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Problem - Cloudy Moonshine
Here at Clawhammer Supply we receive many emails with questions about making moonshine. One of the more common questions we receive goes something like this, “Why is my moonshine cloudy?” As I’m sure you already know, moonshine that is made correctly should be crystal clear. If cloudy moonshine has been a problem for you, don't despair. We have several solutions.
Solution No. 1 - Prevent "Puking"
Over the years we've come to realize that about 99% of the time, cloudiness is caused by a still "puking" into the collection vessel. When this happens, liquid in the boiler foams up into the column and then drips down through the condenser and drip arm. If you find yourself in the middle of a run and notice that the liquid in the collection jar is cloudy, it means your still probably just puked! The good news is that this problem is very easy to fix. All you need to do is turn the heat down.
Manage Temperature Carefully
Just the right amount of heat needs to be added to a still for it to function properly. If you add too much heat, liquid will boil up into the column and puke into the collection vessel, causing distillate to turn cloudy. If too little heat is added, runs will take much longer than they should.
To determine how much heat to add, simply monitor still output. Stills between 1 and 10 gallons should produce 2-4 drops of liquid per second. Liquid should not pour out of the still. If it's pouring, too much heat is being added. Conversely, a still that is only producing one drop of liquid per second is running too slow, and more heat needs to be added.
Solution No. 2 - Eliminate Fusel Oils
Another potential cause of cloudiness is a poor tails cut. The tails contain fusel oils. If a high enough concentration of tails makes its way into a finished batch of spirits, it will turn cloudy right away. More interestingly, at lower concentrations, spirits may be clear initially, but after being chilled, the liquid will develop a cloudy haze. Aside from cloudiness, fusel oils and other compounds in the tails (such as propanol and butanol) taste and smell bad. To prevent cloudiness, make sure to make a good cut between hearts and tails.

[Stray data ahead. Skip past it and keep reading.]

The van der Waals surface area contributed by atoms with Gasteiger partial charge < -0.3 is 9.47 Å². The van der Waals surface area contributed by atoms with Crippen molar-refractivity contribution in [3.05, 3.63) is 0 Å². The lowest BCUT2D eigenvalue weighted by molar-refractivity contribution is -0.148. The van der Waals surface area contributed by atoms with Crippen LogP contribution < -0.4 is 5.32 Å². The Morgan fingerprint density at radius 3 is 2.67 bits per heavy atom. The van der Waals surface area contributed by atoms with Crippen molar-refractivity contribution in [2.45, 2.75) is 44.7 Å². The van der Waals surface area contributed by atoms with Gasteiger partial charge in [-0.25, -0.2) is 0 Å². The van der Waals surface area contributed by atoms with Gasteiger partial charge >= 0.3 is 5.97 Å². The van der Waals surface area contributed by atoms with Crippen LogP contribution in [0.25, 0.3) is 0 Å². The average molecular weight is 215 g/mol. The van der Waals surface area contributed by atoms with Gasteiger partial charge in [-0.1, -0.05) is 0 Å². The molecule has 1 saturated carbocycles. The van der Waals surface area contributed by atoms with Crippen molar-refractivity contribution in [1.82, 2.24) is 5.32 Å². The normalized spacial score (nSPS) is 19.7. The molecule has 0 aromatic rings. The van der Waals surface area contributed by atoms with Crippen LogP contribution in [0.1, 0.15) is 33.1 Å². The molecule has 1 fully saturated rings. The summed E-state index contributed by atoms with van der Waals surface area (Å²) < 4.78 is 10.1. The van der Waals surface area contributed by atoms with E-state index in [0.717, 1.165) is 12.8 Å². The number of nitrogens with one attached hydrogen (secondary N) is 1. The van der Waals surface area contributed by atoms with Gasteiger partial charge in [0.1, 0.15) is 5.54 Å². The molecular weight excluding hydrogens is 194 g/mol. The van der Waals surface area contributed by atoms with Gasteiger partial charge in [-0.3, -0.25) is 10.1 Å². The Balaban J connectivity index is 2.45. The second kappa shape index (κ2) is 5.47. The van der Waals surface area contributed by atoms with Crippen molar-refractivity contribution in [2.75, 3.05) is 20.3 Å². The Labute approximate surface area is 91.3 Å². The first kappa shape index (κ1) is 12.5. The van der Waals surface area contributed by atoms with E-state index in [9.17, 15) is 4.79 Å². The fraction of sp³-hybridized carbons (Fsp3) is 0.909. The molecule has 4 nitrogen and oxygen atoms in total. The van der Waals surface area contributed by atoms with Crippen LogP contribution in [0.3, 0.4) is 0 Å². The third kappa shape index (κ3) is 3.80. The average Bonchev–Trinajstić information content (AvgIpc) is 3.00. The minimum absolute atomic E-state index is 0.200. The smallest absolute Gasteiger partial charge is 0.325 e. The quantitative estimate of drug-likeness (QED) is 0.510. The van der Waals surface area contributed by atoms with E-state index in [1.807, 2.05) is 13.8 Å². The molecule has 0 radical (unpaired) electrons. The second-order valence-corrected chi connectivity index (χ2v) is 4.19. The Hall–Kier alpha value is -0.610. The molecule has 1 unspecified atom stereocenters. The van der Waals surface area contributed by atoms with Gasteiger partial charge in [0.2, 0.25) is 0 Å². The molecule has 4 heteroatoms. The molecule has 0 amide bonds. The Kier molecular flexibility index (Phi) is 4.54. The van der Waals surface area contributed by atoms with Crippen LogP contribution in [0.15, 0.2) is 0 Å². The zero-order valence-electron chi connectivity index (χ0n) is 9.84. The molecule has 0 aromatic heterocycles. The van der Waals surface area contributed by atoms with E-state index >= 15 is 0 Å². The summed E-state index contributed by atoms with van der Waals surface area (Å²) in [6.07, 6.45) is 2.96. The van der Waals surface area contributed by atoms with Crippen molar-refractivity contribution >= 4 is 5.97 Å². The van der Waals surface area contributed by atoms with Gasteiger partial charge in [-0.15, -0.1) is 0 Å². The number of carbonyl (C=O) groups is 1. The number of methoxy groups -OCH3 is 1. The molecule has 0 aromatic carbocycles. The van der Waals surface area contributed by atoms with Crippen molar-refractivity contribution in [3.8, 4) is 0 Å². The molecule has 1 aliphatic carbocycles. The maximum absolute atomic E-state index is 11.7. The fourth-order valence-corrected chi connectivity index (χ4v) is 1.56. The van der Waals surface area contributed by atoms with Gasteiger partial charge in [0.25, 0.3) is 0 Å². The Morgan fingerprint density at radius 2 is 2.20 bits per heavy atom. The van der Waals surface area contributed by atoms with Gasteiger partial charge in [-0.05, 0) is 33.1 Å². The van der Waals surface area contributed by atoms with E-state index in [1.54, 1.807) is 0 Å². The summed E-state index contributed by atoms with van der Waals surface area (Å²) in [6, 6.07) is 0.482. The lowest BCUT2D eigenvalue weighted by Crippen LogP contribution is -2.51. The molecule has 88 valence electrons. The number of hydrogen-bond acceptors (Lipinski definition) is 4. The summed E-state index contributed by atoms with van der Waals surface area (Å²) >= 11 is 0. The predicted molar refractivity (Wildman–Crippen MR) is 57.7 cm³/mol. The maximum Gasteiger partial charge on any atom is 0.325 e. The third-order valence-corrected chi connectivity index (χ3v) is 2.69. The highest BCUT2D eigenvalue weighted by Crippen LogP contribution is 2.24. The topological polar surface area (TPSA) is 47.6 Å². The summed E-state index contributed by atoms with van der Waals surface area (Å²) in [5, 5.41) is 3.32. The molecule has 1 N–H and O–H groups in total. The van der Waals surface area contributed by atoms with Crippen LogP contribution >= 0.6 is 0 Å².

Make Good Cuts
Making good cuts is important. Novice distillers can easily learn to learn to make cuts with the aide of small mason jars (1/2 pint mason jars work great). Collect the moonshine in the 1/2 pint jars and number them starting with the number 1 and counting up from there. The heads will have the lowest number and the tails will have the highest number. The reason for using smaller jars is simple, if there are more jars there will more opportunity to taste slight differences between different parts of the run. When each jar is collected take notes about each jar, mark the number of the jars, the proof of the jar, the temperature of the still, and any other pertinent information. This information is useful when tasting the jars at the end of the run, it is also helpful when trying to repeat a run, and important when making changes if something was slightly off with the run.
Once the run is finished and the still has been cleaned it is time to taste each jar and make more notes. The jars with the lowest numbers are going to be the heads, the middle part of the run is going to be hearts, and the tails are going to finish out the run. Jar number 1 is going to be the headiest jar, it will have the highest proof and taste and smell like solvent. The heads will gradually mellow into the hearts, the small jars make it very easy to taste the heads turning into the hearts. Taste the jars that contain the hearts and then taste the jar that comes after the hearts. You will notice that these jars don't taste as smooth, but they may a bit more complex in character. Once you have tasted each of the jars you must decide what jars should be blended together.
If you need more information on making cuts and want more information on the different parts of the run checkout our article "Making Moonshine - The Dummies' Guide".
Solution No. 3 - Use Good Water To Lower Proof
Occasionally, moonshine will be clear until it is proofed down. If a clear moonshine is proofed down to 80 and then becomes cloudy it's most likely an issue of fusel oils, as mention above. However, certain types of tap water can cause contribute to this problem. It doesn't happen often, but if the tap water has a high mineral content it can make cloudiness more likely.
Use Filtered Water
When proofing moonshine always use filtered water if possible, as this will lower the chance of cloudy shine resulting from the proofing process. The water and shine must be at the same temperature when mixed and the water must always be poured into the distillate. Most distilleries actually use reverse osmosis water to proof down their spirits. This helps to eliminate random flavor compounds from impacting the quality of the spirit, but it also helps to prevent cloudiness.
Solution No. 4- Don't Transfer Yeast Into The Still
It is very important to let the mash finish fermenting. After fermentation is finished the yeast will naturally settle to the bottom of the fermentation vessel. If fermenting in a temperature controlled fermentation chamber lower the temperature of the mash (cold crash) which will speed up the settling process. Once the yeast has settled to the bottom of the fermenter it is ready to distill.
Use An Auto-Siphon
It is best to use an auto-siphon to transfer the wash into the still. An auto-siphon will leave behind the yeast and trub that has settled to the bottom of the fermenter. If the wash is dumped into the fermenter all of the yeast will be transferred into the still, yeast can cause cloudy moonshine.